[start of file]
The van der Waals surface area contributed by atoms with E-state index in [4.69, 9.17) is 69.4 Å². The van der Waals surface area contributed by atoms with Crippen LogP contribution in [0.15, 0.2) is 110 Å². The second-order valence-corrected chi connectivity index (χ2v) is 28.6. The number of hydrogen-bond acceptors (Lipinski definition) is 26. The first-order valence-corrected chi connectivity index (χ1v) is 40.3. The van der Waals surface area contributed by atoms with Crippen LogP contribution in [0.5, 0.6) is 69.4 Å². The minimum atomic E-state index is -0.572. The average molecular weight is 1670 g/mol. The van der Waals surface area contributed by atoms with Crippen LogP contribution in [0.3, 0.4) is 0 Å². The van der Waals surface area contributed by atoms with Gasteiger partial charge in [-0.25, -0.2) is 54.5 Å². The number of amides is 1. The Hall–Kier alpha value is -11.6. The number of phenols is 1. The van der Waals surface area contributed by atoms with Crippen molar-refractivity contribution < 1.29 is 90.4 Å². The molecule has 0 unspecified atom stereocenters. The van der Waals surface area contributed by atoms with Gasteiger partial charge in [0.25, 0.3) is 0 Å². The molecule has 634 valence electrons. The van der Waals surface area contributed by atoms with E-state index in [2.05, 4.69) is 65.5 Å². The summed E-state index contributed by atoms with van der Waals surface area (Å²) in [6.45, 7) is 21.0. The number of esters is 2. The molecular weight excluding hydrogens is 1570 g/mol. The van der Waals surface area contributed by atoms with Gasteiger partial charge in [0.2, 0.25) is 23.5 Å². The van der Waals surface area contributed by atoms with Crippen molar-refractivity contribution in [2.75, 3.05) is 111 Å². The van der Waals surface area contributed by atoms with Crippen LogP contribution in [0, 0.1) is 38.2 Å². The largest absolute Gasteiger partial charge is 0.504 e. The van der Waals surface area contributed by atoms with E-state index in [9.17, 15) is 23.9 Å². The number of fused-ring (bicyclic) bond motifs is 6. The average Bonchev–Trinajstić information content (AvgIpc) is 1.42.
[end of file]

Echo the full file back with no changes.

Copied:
The van der Waals surface area contributed by atoms with E-state index in [4.69, 9.17) is 69.4 Å². The van der Waals surface area contributed by atoms with Crippen LogP contribution in [0.15, 0.2) is 110 Å². The second-order valence-corrected chi connectivity index (χ2v) is 28.6. The number of hydrogen-bond acceptors (Lipinski definition) is 26. The first-order valence-corrected chi connectivity index (χ1v) is 40.3. The van der Waals surface area contributed by atoms with Crippen LogP contribution in [0.5, 0.6) is 69.4 Å². The minimum atomic E-state index is -0.572. The average molecular weight is 1670 g/mol. The van der Waals surface area contributed by atoms with Crippen LogP contribution in [0.3, 0.4) is 0 Å². The van der Waals surface area contributed by atoms with Gasteiger partial charge in [-0.25, -0.2) is 54.5 Å². The number of amides is 1. The Hall–Kier alpha value is -11.6. The number of phenols is 1. The van der Waals surface area contributed by atoms with Crippen molar-refractivity contribution < 1.29 is 90.4 Å². The molecule has 0 unspecified atom stereocenters. The van der Waals surface area contributed by atoms with Gasteiger partial charge in [0.25, 0.3) is 0 Å². The molecule has 634 valence electrons. The van der Waals surface area contributed by atoms with E-state index in [2.05, 4.69) is 65.5 Å². The summed E-state index contributed by atoms with van der Waals surface area (Å²) in [6.45, 7) is 21.0. The number of esters is 2. The molecular weight excluding hydrogens is 1570 g/mol. The van der Waals surface area contributed by atoms with Gasteiger partial charge in [0.2, 0.25) is 23.5 Å². The van der Waals surface area contributed by atoms with Crippen molar-refractivity contribution in [2.75, 3.05) is 111 Å². The van der Waals surface area contributed by atoms with Crippen LogP contribution in [0, 0.1) is 38.2 Å². The largest absolute Gasteiger partial charge is 0.504 e. The van der Waals surface area contributed by atoms with E-state index in [9.17, 15) is 23.9 Å². The number of fused-ring (bicyclic) bond motifs is 6. The average Bonchev–Trinajstić information content (AvgIpc) is 1.42.